X-Message-Number: 21014
Date: Thu, 30 Jan 2003 13:50:18 EST
Subject: Re: CryoNet #20988 - #20998

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From: Jeffrey Soreff <>
Subject: sorting rotor mechanisms
> The binding of the first ligand _strains_ the protein, changing the
> geometry of the other binding sites, which changes the affinity for
> the other ligands.  Not only is it not sci-fi, but your own red
> blood cells' binding isotherm for oxygen depends on this effect.
>               Best wishes,
>               -Jeff

Eh? a nano follower converted to the soft, sticky world? :-)
Happy to see that. Unfortunately, what I have seen in nanotech about stiff 
(or assumed to be) diamond seems to point to another way to think in this 
group. Anyway, good point Jeffrey.

From: Henri Kluytmans <>
Subject: Invalid arguments against MNT, on and on...

>>> A rod in the center of the binding site will protrude when it's 
>>>part of the rim is located inside the reservoir and will 
>>> mechanically press the molecule out off the binding site. 
>>> (Of course this operation requires some energy.)
>Yvan Bozzonetti replied :
>>This is mere sci-fi. 

See the answer above to have a realist view. You have to work with soft 
proteins, not diamond rods.

>And two objects made of diamond, with their surfaces terminated
>with hydrogen atoms, will not stick together.

... And you want to pump oxygen under high pressure with a carbon structure 
coated by hydrogen? That in a device with no room to dump excitation energy? 
How many microseconds before an explosion?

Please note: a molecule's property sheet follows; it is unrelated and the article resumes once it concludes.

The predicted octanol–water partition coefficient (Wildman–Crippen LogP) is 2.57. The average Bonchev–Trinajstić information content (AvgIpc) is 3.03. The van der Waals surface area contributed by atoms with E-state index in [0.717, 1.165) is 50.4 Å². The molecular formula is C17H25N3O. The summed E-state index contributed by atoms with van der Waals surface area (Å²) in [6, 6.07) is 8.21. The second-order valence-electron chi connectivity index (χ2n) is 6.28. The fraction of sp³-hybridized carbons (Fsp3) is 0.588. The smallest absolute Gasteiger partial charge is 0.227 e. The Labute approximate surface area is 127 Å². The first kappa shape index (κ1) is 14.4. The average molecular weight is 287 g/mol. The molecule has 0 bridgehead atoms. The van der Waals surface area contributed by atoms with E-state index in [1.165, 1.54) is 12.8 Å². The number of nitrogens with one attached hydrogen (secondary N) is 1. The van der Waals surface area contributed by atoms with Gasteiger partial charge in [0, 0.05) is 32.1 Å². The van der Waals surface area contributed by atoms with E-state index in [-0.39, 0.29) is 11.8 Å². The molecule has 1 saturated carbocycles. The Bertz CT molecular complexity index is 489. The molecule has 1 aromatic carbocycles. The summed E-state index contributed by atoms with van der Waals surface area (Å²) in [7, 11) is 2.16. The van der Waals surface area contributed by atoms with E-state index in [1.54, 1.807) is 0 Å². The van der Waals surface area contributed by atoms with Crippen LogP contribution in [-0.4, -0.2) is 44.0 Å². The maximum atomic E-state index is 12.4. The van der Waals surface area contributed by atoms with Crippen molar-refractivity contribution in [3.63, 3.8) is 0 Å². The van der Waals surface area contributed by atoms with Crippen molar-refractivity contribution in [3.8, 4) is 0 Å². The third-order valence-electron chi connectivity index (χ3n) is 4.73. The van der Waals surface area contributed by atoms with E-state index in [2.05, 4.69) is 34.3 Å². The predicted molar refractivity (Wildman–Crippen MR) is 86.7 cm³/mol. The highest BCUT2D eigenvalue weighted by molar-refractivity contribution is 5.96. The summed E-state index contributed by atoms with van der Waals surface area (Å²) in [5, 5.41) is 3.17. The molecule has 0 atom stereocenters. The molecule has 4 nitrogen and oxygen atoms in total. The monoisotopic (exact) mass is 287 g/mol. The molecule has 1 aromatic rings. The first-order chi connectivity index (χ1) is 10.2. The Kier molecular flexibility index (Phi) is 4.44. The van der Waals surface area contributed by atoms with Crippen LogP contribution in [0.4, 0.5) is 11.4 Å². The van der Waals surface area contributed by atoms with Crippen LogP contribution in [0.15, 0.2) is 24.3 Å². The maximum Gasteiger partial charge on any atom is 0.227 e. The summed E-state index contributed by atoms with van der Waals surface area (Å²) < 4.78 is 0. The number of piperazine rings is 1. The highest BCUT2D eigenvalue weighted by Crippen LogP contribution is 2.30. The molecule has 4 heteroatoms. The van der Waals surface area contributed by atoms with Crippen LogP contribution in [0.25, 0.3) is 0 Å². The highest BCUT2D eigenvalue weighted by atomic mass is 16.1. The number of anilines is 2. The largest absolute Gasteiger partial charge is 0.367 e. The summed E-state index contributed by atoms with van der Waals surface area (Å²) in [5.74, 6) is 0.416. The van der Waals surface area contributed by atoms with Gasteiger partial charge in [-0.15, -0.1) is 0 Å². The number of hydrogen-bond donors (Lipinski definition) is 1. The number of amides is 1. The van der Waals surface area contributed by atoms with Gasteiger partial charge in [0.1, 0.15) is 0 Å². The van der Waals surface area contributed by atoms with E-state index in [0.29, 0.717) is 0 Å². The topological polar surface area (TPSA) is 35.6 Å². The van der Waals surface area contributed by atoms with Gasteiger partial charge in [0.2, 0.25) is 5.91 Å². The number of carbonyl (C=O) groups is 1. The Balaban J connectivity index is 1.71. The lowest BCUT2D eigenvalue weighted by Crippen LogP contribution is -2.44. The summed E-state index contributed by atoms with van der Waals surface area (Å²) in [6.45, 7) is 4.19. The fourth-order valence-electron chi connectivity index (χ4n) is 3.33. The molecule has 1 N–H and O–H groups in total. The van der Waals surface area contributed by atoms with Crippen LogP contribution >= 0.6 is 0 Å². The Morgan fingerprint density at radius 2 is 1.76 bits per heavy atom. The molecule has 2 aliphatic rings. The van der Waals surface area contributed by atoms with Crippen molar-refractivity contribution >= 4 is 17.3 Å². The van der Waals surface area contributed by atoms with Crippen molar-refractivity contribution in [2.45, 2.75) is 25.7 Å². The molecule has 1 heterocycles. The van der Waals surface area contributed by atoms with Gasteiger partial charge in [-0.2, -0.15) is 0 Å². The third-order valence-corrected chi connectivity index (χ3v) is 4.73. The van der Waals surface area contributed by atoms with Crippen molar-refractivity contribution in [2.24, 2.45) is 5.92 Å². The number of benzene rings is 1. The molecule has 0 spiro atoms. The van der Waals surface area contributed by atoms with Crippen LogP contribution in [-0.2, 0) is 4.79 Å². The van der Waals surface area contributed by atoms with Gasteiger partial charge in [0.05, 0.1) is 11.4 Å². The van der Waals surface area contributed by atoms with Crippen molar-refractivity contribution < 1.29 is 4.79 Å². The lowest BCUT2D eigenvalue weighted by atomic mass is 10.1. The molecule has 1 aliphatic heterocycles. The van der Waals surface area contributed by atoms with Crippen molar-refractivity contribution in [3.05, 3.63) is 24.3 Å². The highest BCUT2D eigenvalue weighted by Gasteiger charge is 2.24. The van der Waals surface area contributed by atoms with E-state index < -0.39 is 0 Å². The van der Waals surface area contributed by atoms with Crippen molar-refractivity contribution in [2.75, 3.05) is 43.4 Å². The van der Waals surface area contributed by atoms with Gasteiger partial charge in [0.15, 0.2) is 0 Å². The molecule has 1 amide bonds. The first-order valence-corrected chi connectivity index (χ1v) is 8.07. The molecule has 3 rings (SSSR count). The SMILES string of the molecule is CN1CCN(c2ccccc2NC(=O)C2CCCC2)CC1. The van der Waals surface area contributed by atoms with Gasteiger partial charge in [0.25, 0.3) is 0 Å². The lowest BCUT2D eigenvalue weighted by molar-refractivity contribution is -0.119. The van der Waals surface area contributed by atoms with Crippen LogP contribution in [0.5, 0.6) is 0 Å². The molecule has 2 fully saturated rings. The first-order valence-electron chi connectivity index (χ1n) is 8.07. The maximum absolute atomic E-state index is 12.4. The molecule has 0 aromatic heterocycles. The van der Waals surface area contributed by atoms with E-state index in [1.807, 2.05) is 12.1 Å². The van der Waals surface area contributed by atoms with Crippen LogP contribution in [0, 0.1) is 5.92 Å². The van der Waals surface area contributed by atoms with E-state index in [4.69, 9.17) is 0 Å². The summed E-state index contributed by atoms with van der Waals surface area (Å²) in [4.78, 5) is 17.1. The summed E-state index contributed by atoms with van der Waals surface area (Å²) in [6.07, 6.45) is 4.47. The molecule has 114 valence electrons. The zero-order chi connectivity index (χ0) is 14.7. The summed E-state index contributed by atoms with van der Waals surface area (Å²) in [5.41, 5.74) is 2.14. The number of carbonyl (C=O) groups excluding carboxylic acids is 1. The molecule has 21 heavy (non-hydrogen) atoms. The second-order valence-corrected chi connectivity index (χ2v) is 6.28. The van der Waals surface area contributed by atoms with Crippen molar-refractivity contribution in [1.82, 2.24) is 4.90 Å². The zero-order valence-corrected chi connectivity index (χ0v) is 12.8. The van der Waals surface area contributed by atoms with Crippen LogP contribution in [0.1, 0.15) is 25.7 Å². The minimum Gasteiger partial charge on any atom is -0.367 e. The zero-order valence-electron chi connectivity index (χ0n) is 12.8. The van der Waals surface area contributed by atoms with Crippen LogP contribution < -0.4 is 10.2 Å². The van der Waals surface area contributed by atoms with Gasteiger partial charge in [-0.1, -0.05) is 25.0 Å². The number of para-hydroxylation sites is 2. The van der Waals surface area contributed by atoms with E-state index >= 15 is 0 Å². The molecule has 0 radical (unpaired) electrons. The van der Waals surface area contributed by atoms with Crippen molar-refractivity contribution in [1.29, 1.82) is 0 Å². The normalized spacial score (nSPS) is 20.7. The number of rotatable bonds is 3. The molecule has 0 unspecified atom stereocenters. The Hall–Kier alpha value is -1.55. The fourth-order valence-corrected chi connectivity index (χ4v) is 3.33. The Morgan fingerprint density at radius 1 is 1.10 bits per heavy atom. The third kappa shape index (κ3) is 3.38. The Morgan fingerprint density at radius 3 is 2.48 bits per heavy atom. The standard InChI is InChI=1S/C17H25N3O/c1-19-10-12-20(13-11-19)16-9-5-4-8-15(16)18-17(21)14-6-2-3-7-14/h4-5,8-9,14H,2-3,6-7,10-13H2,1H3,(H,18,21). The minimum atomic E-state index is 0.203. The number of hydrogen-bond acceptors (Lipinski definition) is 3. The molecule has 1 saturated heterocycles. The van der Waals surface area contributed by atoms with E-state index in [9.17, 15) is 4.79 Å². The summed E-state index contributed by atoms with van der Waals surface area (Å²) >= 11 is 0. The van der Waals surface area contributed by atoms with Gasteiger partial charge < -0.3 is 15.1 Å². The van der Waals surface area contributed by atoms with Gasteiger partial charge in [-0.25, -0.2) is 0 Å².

>At atomic scales not everything is sticky.

... Noble gas are not, beyond that everything or so, is. Don't forget the van 
der Waals force.

>However MNT is totally new concept for building objects with 
>some inherent characteristics (atomic building blocks, 
>self-replication ) that will make it revolutionize 
>our world completely.
>>Clearly, we have not the same idea of reality :-)
>Maybe you don't see clearly yet.  :)
>I suggest you take a better look at the MNT concept, and 
>also at the scientific arguments for it (i.e. Nanosystems).
OK, I'll buy new glasses,  now a test to see if you see NMT clearly:

The other day, I have seen some salads at the local supermaket they was 
priced at $ 1.5, too much costly for me :-( I am poor but with some frozen 
asset - what would you expect in cryonics?). So I mused:  Assume the bulk 
price is $.5, with one plant every 3 months in a glasshouse in one square 
foot... Counting lower price in summer... If I sold some asset for $ 50 000 
and with a similar loan... Well, I could pay for one acre under glass... I 
could recover my investment in four/ five years. When the business is running 
after two years, I could sell it and make a fair profit. That is my way to 
make a self reproducing nano system, at least the one found in letuce leafs.

Now you say you have a good view of MNT, whatever it is, OK: If I put on the 
table $100,000, can you give me a planning starting from this and ending with 
some working MNT? I don't ask to make the whole R&D on that budget, you can 
break the project into a number of sub-elements. The first must not cost more 
than $ 100,000 and beyond making a first step, it must generate as much as 
than asked for by the second step, and so on. To be sure, the money return 
must be secure, if it has a probability success of 90% and there are 10 
steps, the global success probability is under 10%, that is assured failure. 
Well, $100,000 is a lot of money, you would get it by the channel of a 
complex secure scheme, so you can't simply take it and run. You have to use 
it the intended way.

Let me see your proposal, I'll chose after between MNT assemblers and 
If you can't produce a convincing scheme, I'll conclude that your nano ideas 
are bad sci-fi and you have no idea how to make them real.

Yvan Bozzonetti.


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